And today, do we have any complicated patients that we need to talk through to make sure we have all of our ducks in a row? So that would be the ideal forum for this nurse to have said we had this weird thing happen yesterday where two babies both had their security anklets fall off like we need to look into that. So I think it doesn't take much. We don't have to revolutionize the way people work, but we do need to build in these little escape valves where they can kind of step out, as you said, step out of the trees for a second to see the forest and then and then get right back in.


And it feels like it has to be a cultural thing where businesses recognize there's going to be two dead days a month or whatever it is. And that's the cost of doing business. And ultimately, it's going to save us a lot of money. But I guess it takes courage, right? Because a lot of these things are hard to measure their long term goals. They don't bear immediate fruit. So so it takes some willingness to spend the time and capital to see in the long term how it works.


Is that one of the big hurdles? I mean, it's always hard in the moment because, I mean, even even as a dad, this happens all the time where, like, you're constantly in these situations, like getting your kids shoes on or, you know, getting them out the door or whatever, and you face this fork in the road where you could do something the right way and it would take like 10x what it would take to just do it the quick way.


Yeah. You know, and so you always do it the quick way because it's faster, but then you do it the the quick way a thousand times in a row. And you would have been better at just, you know, deviating and fixing the problem once and for all one time for the sake of of not getting back in the river again and again and again.


Yeah. The ounce of prevention.


I was just thinking scale in these Circuital. I had a big issue with a big company earlier this year. It was a catastrophe, to say the least. And it was exactly this. It was a breakdown of like that companies so huge, the scale is so large that like, you know, I couldn't talk to the same person more than once and nothing was getting communicated. But I could also recognize from their standpoint, like, how could they possibly fix it?


They probably think, oh, this is just too big. This is impossible to do.


But yeah, I was and let me just piggyback on that, because I thought at the same thing when you were talking about the Chicago school district, although you get the economy of scale with great numbers, do you also transversely get it just gets almost impossible to manage. It must be exponential issues as things grow now. Yeah, I think it cuts both ways. You know, back to that quote about every system is perfectly designed to get the results.


It gets like if if you're getting good results, then the inertia is in your favor. You know, the system is kind of baked properly. But but if you're not, it can be a tall order. And, you know, Chicago Public Schools, it took them a good 15 years to turn it around. I mean, this was this was not a quick win situation. And it took some fundamental ways of redesigning the way they serve students.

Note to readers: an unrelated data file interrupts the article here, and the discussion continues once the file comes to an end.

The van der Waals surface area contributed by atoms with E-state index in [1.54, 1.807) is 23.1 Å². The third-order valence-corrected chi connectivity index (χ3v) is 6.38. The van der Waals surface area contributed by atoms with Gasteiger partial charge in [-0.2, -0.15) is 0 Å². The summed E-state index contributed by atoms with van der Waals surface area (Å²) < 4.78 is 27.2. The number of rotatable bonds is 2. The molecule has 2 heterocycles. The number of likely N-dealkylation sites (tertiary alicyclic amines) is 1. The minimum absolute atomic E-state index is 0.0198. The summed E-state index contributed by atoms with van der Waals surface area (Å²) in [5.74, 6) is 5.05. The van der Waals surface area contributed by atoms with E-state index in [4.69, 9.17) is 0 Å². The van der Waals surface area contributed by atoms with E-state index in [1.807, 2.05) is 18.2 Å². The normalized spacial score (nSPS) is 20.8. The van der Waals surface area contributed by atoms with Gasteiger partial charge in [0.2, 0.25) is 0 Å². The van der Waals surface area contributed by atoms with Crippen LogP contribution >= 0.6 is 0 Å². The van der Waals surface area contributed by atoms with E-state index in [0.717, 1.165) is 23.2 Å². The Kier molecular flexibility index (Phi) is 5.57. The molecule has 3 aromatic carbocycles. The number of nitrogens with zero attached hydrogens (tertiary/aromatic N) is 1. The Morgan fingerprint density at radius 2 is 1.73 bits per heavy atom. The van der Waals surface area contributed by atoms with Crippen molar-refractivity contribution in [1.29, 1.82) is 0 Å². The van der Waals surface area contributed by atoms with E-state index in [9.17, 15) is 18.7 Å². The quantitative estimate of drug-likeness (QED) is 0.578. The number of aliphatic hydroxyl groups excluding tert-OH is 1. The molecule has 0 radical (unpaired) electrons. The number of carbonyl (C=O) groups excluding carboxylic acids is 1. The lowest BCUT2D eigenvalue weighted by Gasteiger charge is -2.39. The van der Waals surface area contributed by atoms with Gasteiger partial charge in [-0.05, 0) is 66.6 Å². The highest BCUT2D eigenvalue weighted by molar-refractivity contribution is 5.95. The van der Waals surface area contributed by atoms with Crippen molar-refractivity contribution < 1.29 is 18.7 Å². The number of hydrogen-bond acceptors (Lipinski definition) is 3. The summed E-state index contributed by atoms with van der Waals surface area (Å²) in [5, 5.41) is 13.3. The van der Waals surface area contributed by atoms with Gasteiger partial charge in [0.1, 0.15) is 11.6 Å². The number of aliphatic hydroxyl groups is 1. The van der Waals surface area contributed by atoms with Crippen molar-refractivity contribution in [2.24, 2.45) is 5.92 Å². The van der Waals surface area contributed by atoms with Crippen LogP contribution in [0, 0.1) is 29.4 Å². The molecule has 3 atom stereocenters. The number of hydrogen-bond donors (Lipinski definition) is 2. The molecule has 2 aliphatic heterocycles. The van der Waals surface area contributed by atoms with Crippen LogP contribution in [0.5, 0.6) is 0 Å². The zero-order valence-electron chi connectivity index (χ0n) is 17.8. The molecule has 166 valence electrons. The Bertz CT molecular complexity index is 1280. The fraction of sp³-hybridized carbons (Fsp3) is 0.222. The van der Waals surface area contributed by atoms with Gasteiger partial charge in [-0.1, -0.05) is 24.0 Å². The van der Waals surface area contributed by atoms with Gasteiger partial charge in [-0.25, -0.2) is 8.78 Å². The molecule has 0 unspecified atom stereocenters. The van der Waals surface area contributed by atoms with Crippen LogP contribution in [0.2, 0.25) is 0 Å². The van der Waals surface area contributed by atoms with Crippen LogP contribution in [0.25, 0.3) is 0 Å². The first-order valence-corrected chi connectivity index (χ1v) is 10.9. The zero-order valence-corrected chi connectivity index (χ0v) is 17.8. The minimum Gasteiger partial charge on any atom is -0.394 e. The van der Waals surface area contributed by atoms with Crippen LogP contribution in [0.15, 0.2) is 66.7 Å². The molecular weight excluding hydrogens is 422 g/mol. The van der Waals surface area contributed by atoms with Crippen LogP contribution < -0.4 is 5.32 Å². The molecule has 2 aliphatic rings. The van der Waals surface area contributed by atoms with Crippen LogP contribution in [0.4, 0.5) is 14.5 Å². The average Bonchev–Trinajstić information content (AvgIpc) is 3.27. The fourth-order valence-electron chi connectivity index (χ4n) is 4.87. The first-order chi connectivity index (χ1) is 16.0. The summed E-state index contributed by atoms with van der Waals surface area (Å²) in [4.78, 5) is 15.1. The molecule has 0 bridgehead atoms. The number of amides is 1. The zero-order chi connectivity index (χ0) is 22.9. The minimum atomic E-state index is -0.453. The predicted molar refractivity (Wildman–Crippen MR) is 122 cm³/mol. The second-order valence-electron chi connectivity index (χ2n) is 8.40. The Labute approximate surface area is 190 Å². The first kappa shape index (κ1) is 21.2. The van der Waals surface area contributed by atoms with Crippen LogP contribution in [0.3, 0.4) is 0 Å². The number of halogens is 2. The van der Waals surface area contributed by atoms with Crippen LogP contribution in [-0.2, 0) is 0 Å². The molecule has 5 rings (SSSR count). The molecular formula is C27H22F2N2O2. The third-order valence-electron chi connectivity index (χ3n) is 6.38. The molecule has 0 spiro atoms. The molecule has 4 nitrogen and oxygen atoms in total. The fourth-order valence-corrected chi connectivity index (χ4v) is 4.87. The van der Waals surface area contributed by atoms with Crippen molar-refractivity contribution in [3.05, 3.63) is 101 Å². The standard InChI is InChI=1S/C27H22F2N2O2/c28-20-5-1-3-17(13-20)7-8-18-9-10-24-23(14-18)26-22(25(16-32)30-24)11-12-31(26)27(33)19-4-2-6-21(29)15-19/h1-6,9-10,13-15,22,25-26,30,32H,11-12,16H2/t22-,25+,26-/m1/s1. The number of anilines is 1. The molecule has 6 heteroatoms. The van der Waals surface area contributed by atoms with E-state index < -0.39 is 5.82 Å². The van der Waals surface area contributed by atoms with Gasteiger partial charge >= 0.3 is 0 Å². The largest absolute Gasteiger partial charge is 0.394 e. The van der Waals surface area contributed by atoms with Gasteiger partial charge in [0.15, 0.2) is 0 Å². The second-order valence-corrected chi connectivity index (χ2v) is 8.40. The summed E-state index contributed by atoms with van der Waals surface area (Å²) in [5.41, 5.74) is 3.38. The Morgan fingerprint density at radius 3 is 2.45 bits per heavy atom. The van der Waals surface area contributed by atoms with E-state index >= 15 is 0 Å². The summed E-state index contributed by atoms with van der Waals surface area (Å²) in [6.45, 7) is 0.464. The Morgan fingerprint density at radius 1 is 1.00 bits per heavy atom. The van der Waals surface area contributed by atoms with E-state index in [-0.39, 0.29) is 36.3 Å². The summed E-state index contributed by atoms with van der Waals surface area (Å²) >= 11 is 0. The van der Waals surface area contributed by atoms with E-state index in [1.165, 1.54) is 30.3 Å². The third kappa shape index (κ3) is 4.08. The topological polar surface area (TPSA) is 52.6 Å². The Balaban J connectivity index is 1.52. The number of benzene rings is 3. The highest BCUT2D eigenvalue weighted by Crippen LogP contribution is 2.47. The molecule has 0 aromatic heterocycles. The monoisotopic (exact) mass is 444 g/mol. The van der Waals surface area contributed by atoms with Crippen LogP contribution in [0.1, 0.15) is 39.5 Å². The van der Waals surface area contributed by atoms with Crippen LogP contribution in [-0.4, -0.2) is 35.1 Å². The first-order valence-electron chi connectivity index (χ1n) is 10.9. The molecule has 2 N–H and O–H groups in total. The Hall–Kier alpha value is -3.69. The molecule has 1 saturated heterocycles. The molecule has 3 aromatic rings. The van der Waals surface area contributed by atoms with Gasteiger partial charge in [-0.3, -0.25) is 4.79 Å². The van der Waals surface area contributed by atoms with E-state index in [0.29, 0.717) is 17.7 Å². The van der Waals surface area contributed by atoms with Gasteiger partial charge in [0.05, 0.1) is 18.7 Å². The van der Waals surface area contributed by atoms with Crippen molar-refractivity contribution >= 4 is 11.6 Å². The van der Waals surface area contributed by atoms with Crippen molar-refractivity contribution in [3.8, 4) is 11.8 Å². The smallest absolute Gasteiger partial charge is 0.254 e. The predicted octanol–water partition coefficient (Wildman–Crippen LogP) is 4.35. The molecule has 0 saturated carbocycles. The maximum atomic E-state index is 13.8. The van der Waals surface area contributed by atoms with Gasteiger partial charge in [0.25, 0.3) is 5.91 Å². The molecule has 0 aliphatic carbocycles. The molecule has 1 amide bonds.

One of the biggest shifts they had to make was a mindset shift where before teachers would think about their role as it's my job to teach a. Good lesson, it's my job to test that students have learned the things that I've shared, but if they fail, that's ultimately the kid's fault. That's that's a problem on their shoulders. And in the new model, what they realized is it's not just the kid's problems that are problem. And now if a kid fails, it gets a joint problem of the teacher and the student.


That part of their role is to support the student. And they started doing this really innovative work. This is based partly on the work of a woman named Elaine Allensworth, an academic who studied the situation and found something fascinating that you could predict in the ninth grade who was likely to graduate and who was likely to drop out with 80 percent clarity, ninth grade. So all of a sudden, you've got four years of advance warning. And so that kind of opened the door right where they start to think, hey, maybe we really could change this.


And so this metric, by the way, is called freshmen on track. Like, are you on track to graduate? And if people were they were three and a half times more likely to graduate than people off track. And so they start organizing these meetings in school called freshmen success teams where they would get together, everybody together, biology teachers, math teachers, English teacher's assistant principals, coaches. And and remember that Rockford example where they went homeless person by name, by name.


They did the same thing in Chicago public schools. They would go student by student on the list of people who were off track and they would figure out, hey, what are we going to do about David? He's not showing up to school. We need to get somebody calling home to make sure he comes in on those days when he's absent. And so student by student, that this progress happens and these success teams started getting students to school more often.